Continuing my series of posts about my contributions to free software world, recently just to Debian. This month I did not have the time that I use to have to do my hobby, mostly because I am organizing/attending the Advanced School of Science on Smart Cities. Many Researchers and students, mainly PhD ones, of all around the globe are here in Sao Paulo to share their knowledge and learn a bunch of stuff about Smart Cities. Have a look in the web site if you are interested on it.
Despite this I worked on some Debian packages in the beginning of the month. The Debian Security Team filled the bug #868572 against ruby-mixlib-archive, related to CVE-2017-1000026. Basically the gem was vulnerable to a directory traversal attack that allows attackers to overwrite arbitrary files by using “..” in tar archive entries. Hleb Valoshka backported the upstream fix to the Debian stable (Stretch) version, so I sponsored his work and did the upload to stable. I also fixed this issue in unstable version.
I worked as well on Debian Perl Group packages, most of them I have updated them to the latest upstream release. We are trying to keep them all up-to-date, but as I said in the last post It is a hard task for the human power that we actually have. Below is the list of the packages:
- libxml-sax-writer-perl (uploaded)
- libverilog-perl (uploaded)
- cpanoutdated (uploaded)
- libcache-fastmmap-perl (uploaded)
- liblog-report-perl (uploaded)
- libxml-compile-perl (uploaded)
- libpgobject-simple-perl (uploaded)
- libpgobject-simple-role-perl (uploaded)
- libxml-compile-perl (WAITS-FOR: liblog-report-perl >= 1.2)
- liblog-report-perl (WAITS-FOR: liblog-report-optional-perl >= 1.03)
- liblog-report-optional-perl (uploaded)
- libstring-print-perl (uploaded)
- libcryptx-perl (commit JSON dependencies as recommended)
The packages that was waiting for some dependencies update are not waiting now, all of them are satisfied, but I have not had enough time to work on them.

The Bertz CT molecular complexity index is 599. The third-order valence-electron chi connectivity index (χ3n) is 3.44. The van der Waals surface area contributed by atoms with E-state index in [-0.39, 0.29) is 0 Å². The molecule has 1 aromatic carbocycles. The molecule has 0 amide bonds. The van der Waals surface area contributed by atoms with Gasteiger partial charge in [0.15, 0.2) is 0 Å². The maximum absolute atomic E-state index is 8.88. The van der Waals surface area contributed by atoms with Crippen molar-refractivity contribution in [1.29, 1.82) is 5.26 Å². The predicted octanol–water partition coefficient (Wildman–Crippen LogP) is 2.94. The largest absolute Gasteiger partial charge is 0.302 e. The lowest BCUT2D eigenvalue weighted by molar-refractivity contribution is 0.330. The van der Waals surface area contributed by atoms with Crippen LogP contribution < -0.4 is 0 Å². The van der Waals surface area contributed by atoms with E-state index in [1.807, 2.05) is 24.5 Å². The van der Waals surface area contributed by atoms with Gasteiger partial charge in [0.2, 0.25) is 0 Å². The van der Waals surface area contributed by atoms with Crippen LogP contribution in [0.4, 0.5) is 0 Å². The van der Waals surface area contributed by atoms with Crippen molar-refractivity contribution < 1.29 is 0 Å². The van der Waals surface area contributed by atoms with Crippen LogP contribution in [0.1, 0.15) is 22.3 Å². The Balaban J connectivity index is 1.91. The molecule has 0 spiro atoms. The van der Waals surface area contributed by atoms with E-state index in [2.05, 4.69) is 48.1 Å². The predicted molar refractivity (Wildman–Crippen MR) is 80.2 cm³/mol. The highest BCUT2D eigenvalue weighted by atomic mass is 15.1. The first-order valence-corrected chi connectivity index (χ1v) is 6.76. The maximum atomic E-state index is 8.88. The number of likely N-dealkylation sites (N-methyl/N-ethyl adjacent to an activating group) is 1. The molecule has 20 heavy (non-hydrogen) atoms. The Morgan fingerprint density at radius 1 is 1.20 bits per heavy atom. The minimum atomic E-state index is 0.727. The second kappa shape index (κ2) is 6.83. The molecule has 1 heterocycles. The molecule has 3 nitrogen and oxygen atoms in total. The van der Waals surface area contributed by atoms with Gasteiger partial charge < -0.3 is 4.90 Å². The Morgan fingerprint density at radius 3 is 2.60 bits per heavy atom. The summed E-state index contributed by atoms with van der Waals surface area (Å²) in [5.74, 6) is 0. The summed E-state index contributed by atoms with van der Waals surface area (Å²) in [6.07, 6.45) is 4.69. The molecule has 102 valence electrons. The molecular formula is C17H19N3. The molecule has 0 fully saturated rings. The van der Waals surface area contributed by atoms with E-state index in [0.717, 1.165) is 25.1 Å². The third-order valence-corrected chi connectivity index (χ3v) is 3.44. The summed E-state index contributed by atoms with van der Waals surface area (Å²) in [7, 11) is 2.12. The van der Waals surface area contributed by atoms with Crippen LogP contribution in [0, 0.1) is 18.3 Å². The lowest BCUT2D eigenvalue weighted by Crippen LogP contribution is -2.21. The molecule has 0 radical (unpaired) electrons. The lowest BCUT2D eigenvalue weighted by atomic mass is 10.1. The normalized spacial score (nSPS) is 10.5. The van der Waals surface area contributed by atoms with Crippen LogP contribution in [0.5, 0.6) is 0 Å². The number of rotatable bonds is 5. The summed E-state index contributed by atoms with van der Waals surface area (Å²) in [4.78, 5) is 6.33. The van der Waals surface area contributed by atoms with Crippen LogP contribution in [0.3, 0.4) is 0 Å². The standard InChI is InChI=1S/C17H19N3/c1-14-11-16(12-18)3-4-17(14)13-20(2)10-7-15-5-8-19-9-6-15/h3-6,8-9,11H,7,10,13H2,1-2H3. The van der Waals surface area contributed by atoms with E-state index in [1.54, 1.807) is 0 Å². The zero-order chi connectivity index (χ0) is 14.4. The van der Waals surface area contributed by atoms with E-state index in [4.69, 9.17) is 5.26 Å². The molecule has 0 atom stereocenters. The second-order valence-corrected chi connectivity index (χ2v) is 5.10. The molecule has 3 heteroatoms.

Moreover, I worked on Debian LTS fixes as I have done since some months ago. In August I will start my work as paid contributor in Debian LTS Team powered by Freexian, then probably I will start to write posts about my Debian LTS work separatelly. Below is the list of packages that I fixed some CVE:
- kdepim (mark as not affected in wheezy)
- xorg-server (uploaded and DLA sent)
- lucene-solr (uploaded and DLA sent)
- krb5 (claimed)
The CVE-2017-9604 was assigned to kdepim package which does not ensure that a plugin’s sign/encrypt action occurs during use of the Send Later feature, which allows remote attackers to obtain sensitive information by sniffing the network. But after some tests I figured out that the kdepim version in Debian Wheezy (4:126.96.36.199+l10n-3) is not affected by this issue.
The xorg-server had assigned two vulnerabilites: CVE-2017-10971 and CVE-2017-10972. Both of them is related to endianness conversion, in the former an user authenticated to an X Session could crash or execute code in the context of the X Server by exploiting a stack overflow in the endianness conversion of X Events. In the latter, uninitialized data in endianness conversion in the XEvent handling of the X.Org X Server allowed authenticated malicious users to access potentially privileged data from the X server. They have been fixed in version 2:1.12.4-6+deb7u7.
A path validation issue was found in lucene-solr, CVE-2017-3163. Its handler
supports an HTTP API (/replication?command=filecontent&file=
In the end of the month I claimed krb5 package to fix the CVE-2017-11368. I will talk about it in next month’s post.
And that was all for the last month. This week I am heading to Montreal where will be hosted the DebConf17, the most expected conference in the year, at least for me. I hope see some fellow Debian contributors, having some fun and hacking!